Mrs. Bixler is a PhD student in practical theology at Princeton Theological Seminary, focusing on Christian education and formation. She previously worked as a youth minister, middle judicatory administrator and classroom teacher, and was a founding member of Eastside Church in Harrisonburg, VA. Mrs. Bixler is an active member of Mennonite Church USA, where she currently serves on the Journey Forward visioning team.
Dr. Darrell Guder
Interim Director, Center for Church Planting and Revitalization, Princeton Theological Seminary
Dr. Guder is the Henry Winters Luce Professor of Missional and Ecumenical Theology Emeritus at Princeton Theological Seminary. An ordained Presbyterian minister (PCUSA), he has worked in administration and teaching at the Karlshöhe Ludwigsburg, Fuller Theological Seminary, Whitworth University, Louisville Presbyterian Theological Seminary, Columbia Theological Seminary, and Princeton Seminary. He is the author of Be My Witnesses: The Church’s Mission, Message, and Messengers (1985), The Incarnation and the Church’s Witness (1999), The Continuing Conversion of the Church (2000), and Called to Witness; Doing Missional Theology (2015); translator of several German academic works; and coordinator and editor of the Gospel and Our Culture Network’s research project, Missional Church: A Vision for the Sending of the Church in North America (1998).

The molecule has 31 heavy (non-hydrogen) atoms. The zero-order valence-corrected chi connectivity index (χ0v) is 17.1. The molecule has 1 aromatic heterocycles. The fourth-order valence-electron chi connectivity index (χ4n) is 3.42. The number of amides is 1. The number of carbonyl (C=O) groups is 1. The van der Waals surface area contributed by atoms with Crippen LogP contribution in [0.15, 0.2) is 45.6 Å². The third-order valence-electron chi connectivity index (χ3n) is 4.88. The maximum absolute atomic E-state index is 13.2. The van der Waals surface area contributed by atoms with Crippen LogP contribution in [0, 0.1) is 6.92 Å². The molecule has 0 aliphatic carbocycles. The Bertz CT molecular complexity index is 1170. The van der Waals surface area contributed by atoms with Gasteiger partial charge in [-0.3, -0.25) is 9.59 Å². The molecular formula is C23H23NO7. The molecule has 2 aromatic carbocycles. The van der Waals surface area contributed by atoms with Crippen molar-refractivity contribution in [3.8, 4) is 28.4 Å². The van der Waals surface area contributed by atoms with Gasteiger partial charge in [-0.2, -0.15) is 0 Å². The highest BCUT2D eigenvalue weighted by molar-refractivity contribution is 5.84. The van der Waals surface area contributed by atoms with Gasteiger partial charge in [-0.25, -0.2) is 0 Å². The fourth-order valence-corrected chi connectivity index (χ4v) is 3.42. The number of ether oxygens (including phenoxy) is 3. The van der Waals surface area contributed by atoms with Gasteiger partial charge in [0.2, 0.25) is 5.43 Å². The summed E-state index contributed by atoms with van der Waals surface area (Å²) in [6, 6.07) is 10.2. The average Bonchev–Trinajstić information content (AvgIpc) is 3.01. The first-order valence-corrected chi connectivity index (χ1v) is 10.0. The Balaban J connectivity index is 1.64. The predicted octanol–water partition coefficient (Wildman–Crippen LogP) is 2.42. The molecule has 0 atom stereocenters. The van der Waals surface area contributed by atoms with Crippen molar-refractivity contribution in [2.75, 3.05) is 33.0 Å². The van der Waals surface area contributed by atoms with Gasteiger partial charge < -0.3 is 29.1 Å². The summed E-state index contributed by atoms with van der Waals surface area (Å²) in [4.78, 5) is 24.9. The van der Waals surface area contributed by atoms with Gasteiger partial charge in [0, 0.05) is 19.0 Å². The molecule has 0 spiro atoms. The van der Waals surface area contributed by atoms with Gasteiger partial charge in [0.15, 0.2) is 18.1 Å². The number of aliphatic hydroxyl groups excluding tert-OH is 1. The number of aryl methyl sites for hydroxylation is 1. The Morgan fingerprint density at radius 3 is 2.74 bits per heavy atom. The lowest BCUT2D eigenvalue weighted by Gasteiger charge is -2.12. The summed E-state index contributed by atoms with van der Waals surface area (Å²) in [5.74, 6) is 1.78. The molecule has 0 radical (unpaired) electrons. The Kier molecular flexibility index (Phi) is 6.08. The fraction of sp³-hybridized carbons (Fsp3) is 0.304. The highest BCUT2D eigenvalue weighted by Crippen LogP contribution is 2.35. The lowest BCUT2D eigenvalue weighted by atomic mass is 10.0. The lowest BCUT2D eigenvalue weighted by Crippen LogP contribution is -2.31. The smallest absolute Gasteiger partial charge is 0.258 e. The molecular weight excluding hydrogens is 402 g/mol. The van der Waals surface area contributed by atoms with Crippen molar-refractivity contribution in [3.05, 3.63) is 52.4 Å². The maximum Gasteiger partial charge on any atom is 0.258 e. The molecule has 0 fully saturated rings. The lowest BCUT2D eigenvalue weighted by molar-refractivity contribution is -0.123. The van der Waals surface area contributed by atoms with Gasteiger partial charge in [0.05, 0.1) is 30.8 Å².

Lodging during the conference is available for an additional cost at the Erdman Center on the Princeton Theological Seminary campus. When booking lodging, please mention that you are attending the Biblical Formation for Witness conference.
“My field education placements lifted up my gifts for ordained ministry, and the dual-degree program helped me develop the skills for ministry.”